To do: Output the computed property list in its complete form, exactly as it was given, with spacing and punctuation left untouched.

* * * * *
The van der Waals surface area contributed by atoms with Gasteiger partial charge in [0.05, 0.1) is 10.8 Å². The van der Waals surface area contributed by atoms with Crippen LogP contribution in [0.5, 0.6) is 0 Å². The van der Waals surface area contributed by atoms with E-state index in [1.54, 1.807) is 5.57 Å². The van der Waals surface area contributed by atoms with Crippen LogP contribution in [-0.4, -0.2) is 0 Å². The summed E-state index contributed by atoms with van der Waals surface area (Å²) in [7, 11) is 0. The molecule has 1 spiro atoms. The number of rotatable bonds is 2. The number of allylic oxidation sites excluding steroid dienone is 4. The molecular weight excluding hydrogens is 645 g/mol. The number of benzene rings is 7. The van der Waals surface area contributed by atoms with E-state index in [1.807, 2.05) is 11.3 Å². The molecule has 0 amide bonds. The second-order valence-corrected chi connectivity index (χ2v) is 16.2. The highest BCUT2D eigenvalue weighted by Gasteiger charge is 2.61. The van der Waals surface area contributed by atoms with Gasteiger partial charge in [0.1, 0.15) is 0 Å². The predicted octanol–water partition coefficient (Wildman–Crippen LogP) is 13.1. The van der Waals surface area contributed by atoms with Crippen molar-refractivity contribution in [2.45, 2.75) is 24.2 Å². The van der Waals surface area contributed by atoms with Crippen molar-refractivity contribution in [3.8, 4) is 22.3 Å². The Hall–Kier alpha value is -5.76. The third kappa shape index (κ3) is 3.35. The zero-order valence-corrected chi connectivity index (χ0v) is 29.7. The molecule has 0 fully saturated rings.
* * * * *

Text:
The van der Waals surface area contributed by atoms with Gasteiger partial charge in [0.05, 0.1) is 10.8 Å². The van der Waals surface area contributed by atoms with Crippen LogP contribution in [0.5, 0.6) is 0 Å². The van der Waals surface area contributed by atoms with E-state index in [1.54, 1.807) is 5.57 Å². The van der Waals surface area contributed by atoms with Crippen LogP contribution in [-0.4, -0.2) is 0 Å². The summed E-state index contributed by atoms with van der Waals surface area (Å²) in [7, 11) is 0. The molecule has 1 spiro atoms. The number of rotatable bonds is 2. The number of allylic oxidation sites excluding steroid dienone is 4. The molecular weight excluding hydrogens is 645 g/mol. The number of benzene rings is 7. The van der Waals surface area contributed by atoms with E-state index in [1.807, 2.05) is 11.3 Å². The molecule has 0 amide bonds. The second-order valence-corrected chi connectivity index (χ2v) is 16.2. The highest BCUT2D eigenvalue weighted by Gasteiger charge is 2.61. The van der Waals surface area contributed by atoms with Gasteiger partial charge in [0.1, 0.15) is 0 Å². The predicted octanol–water partition coefficient (Wildman–Crippen LogP) is 13.1. The van der Waals surface area contributed by atoms with Crippen molar-refractivity contribution in [2.45, 2.75) is 24.2 Å². The van der Waals surface area contributed by atoms with Crippen molar-refractivity contribution in [3.8, 4) is 22.3 Å². The Hall–Kier alpha value is -5.76. The third kappa shape index (κ3) is 3.35. The zero-order valence-corrected chi connectivity index (χ0v) is 29.7. The molecule has 0 fully saturated rings.